As well as using these descriptions created by earlier archivists to facilitate interpretation, the role also requires me to create catalogue entries for new or under-described material based on the context of a collection and any information I can glean from the text itself or documentation that may have arrived with it. The archivist is thus in the trusted position of interpreting the items under their care without bias—so far as is possible.  Of course for the purposes of a public archive such as this one the emphasis of description has to be on the evidentiary and informational value inherent in the primary use of a record. However, something I’m interested in is the alternative interpretations that could be made of it. For example, some records are written on repurposed scraps of paper, packaging and other ephemera which all contain other information (previous notes; labels; evidence of earlier, original uses). These tend to be ignored, or, alternatively, recorded but not taken as part of the main context of an item where it doesn’t relate to the context of the subject of primary interest to us.

For instance, it appears to have been common practice amongst many artists—Eduardo Paolozzi comes to mind—to grab whatever was at hand to make a quick sketch or to jot down some notes; this inadvertently ensured that hotel stationary, draft copies of letters or screenplays and even aeroplane vomit bags are preserved for posterity when these materials are transferred to archival care. The ‘wrong sides’ of such items are obvious in the context of the main characters of this archive,and for that we avoid them—but that doesn’t erase the existence of the obscure facts that alternative readings of objects afford us, such as which ‘waste disposal bag’ PANAM were using circa 1970s [2], how Ford were advertising their latest cars around the same time [3],or what food the Consort Restaurant at the Roxburghe Hotel in Edinburgh was serving in 1992. [4]

GMA A39/8/14 Slides/negatives Posters (glass slides by various artists – not ASHLEY). Courtesy of the Scottish National Gallery of Modern Art Archive.

GMA A39/8/14 Slides/negatives Posters (glass slides by various artists – not ASHLEY). Courtesy of the Scottish National Gallery of Modern Art Archive.


Cigar boxes offer another particularly prevalent example of this. They appear to have emerged as a convenient receptacle in which to store glass slides over the last 100 years or so, and many have made their way to this archive and doubtless many others along with their precious contents. Often ornate with beautiful labels, they have been retained (empty and almost returned to their original state save for remaining archive labels) long after the slides were transferred to archive boxes. Have they been kept because they are aesthetically interesting? It’s often easier to default to a position of keeping beautiful yet relatively useless objects. An archivist could be forgiven for discarding them, but in an obscure manner these boxes, along with those used for storing slides littered across collections of artists worldwide, provide us with a history of the artist and the cigar box in the twentieth century.  In the archive of the Scottish National Gallery of Modern Art they tell us about the smoking habits of the graphic designer Ashley Havinden. [5]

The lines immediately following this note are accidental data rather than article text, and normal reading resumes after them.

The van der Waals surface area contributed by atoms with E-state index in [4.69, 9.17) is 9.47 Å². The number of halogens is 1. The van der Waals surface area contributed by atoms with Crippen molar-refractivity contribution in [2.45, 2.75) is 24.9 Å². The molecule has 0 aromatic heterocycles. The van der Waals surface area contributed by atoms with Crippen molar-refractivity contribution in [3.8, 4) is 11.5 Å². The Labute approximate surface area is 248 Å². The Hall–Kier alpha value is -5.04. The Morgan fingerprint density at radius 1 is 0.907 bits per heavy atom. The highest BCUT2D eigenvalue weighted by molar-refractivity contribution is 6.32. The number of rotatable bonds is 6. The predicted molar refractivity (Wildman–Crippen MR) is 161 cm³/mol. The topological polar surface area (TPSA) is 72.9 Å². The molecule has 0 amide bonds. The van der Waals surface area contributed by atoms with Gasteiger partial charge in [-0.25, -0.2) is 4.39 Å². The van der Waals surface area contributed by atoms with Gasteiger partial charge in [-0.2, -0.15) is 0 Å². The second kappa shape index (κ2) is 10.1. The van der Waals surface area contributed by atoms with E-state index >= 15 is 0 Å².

Alongside items we can consider to have been inscribed, there are many that remain outwardly unchanged but that have been co-opted by a narrative superseding all former narratives. There are plenty such examples in the archive of Roland Penrose, the notable surrealist collector, artist and chronicler. Within this collection there is a strange cul-de-sac named ‘Peckover souvenirs’: a selection of curiosities retained alongside the primary records of Penrose’s activities because of their status as family heirlooms adopted by him. [6] Objects such as artefacts from Egyptian antiquity [7] and a Victorian ‘hair portrait’ [8] contribute to a picture of him as an eccentric collector with an interest in the esoteric—all building a context for him as a Surrealist collector. These items, in another reading, also tell us about the material output of the 22nd-26th pharaonic dynasties and the obscure techniques used in Victorian arts and crafts, but their context within the Penrose archive necessitates that we largely ignore these narratives, and instead regard the objects as whimsical ephemera of the Surrealism era. After all, this is their most useful context here and they were accessioned on this basis.